I call him St. Joe instead of St. Joseph because shortening his name makes him more real to me, like a friend. When I pray to saints it is helpful for me to behave like we are in relationship; change occurs on a relational level.

I am a single, 27-year-old female who is not trying to sell a home or become a carpenter. Although I have little in common with St. Joe, we have been having a lot of chats.

I am a nanny by trade and the majority of my week is spent loving and taking care of other people’s children. I educate, wash the clothes and change the diapers of little ones.

St. Joe is my friend through all of this labor because, when it comes to loving the children of others, I am pretty sure there is no one better to model my heart after. I am often tired and drained in this work. The words I say seem to bounce right off the back of the energetic four-year old. Frustrated again and again, I turn to St. Joe:

“Please help me to love this child like you love Jesus.

Help me to not get caught up in the frustrations of the day-to-day.”

This simple prayer calms and encourages me to think more deeply about the dynamics of the Holy Family. I find myself wondering, just as I do about myself, if St. Joseph knew how difficult raising a child would be, if he ever doubted that what he was doing mattered and if the love he provided was enough.

While teaching children as a nanny, I am learning too. It shows me that loving people is messy and imperfect, that God gives us the saints to encourage us and to help us strive for holiness. They are given as gifts because God loves us so infinitely and provides examples of people just like us who have become saints. Similarly, as I explore and deepen my faith Jesus’ lessons on loving children, especially as a non-biological parent like St. Joe, inspire me.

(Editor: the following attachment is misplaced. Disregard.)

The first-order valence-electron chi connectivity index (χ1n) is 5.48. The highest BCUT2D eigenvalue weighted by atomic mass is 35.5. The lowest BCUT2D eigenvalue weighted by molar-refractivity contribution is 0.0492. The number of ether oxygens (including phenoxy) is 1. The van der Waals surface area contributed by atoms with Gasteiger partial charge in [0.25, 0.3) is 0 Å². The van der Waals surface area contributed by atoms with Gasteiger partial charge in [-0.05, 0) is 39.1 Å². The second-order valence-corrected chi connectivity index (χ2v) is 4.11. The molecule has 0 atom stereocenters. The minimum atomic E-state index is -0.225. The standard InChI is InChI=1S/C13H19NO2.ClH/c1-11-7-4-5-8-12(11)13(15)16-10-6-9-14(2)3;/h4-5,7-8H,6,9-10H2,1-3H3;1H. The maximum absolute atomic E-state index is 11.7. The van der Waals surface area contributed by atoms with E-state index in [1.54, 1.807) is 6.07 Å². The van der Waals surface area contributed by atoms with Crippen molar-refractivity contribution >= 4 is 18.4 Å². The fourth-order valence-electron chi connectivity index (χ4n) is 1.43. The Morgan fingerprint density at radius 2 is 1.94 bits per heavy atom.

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“I have had this Holy Family music box since I was two,” says Alicia, “I simply adore the way Mary and Joseph are looking at baby Jesus.” (Image courtesy Alicia Grumley)

And the more I talk to St. Joe about caring for children not our own, I realize we have even more in common. I am loved very deeply by a stepparent. As I look at the role St. Joseph plays in the life of Jesus and the role my own stepmom plays in mine, I realize that by taking on the responsibilities of loving another’s child we open our hearts to being conductors of the spiritual works of mercy. We embrace all seven of them: counseling the doubtful, instructing the ignorant, admonishing the sinner, comforting the sorrowful, forgiving injuries, bearing wrongs patiently and praying for the living and the dead.

I know that, throughout her marriage to my dad, my stepmom has and continues to do all of this for me and my brothers. I suspect that St. Joe would have also practiced these works of mercy with Jesus. I imagine that there were times when St. Joe prayed to be better at these things, just like I do.

So what do I, a single 27-year-old non-homeowner and non-carpenter have in common? Love. Lots and lots of love by the will of God, mercy. I know I need it, and I know I can grow by practicing it.

Thanks for the example, St. Joe.

ABOUT THE RABBLE ROUSER

Alicia Grumley has been a friend of Sister Julia’s since they met at the Festival of Faith and Writing in Grand Rapids, Michigan. They remain connected as members of an online writing group. Alicia’s writing can be found online at OwnYourOxygen.wordpress.com (which is her self-care advocacy site) and AliciasAlleluia.wordpress.com (where she delves into aspects of the Catholic faith that interest her) You can also find her work at Sick Pilgrim.